Federalism and the French Canadian - Pierre Trudeau.

Essay by bcaverhillUniversity, Bachelor'sA-, September 2003

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Pierre Trudeau was always a bit of a paradox. He grew up in a bilingual household in a bilingual city in the only francophone political state in North America. He came of age right along with Quebec's fabled Quiet Revolution, leading the way as a voice for reform. Always independently wealthy, he adopted a modest form of socialism, constantly looking out for the farmers and blue collar workers with whom he shared so little. He received the finest education: Harvard, Paris, and London. Yet, a teaching position in Quebec was long denied him. Not surprising then, Trudeau developed original ideas and a unique attitude towards the political situation in Canada in general and Quebec in particular. As a product of "la belle province" he was naturally an advocate for increased provincial autonomy. However, at the same time he harshly criticized the local government of the day for corruption and incompetence.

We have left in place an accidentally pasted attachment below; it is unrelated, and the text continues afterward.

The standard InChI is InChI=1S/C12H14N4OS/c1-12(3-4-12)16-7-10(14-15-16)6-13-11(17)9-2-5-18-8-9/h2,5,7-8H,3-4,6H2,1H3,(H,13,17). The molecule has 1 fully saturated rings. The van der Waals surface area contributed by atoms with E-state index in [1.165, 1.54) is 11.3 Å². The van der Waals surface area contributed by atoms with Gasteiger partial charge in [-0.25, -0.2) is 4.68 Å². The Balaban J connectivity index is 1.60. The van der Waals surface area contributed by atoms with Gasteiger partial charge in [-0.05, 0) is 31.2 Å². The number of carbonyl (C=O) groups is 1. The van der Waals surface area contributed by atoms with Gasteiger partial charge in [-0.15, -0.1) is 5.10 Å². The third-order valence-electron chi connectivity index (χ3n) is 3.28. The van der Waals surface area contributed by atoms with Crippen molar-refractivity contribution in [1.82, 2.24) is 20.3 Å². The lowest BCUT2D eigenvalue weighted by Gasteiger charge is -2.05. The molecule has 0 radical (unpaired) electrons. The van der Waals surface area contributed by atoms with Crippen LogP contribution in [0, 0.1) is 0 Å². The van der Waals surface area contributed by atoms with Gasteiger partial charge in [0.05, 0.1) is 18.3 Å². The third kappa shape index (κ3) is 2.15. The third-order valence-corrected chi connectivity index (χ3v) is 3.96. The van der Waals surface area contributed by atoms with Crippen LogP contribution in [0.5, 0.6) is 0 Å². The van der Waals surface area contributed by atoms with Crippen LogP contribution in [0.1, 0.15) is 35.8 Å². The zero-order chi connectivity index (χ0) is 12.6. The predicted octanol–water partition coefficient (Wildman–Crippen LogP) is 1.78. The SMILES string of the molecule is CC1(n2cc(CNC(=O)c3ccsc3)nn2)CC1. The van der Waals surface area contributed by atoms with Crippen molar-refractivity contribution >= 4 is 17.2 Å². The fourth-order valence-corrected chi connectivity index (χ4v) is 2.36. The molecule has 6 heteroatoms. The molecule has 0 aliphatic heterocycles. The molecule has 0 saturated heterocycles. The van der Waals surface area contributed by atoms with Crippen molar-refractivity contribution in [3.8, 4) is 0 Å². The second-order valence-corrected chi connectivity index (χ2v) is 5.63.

Needless to say, this won him few friends from Quebec's nationalist community. Nevertheless, it is these ideas that are the basis for his 1968 compilation of essays, Federalism and the French Canadian. It provides a fascinating glimpse behind the public image of Trudeau and thirty years later shows just where he came from and what ideals and beliefs drove him.

A recurring theme running through the essays in the book is an us-versus-them mentality, giving credence to the two nations view and the Quebec/Rest of Canada cleavage. There is the real sense that Trudeau feels a bit left out, unable to affect real change (most of the essays were written before he entered federal politics in 1963. When the book was published he was Justice minister.). Although it would be natural for a Quebec intellectual to be concerned primarily with French-English relations, he seems to simplify all Canadian conflict...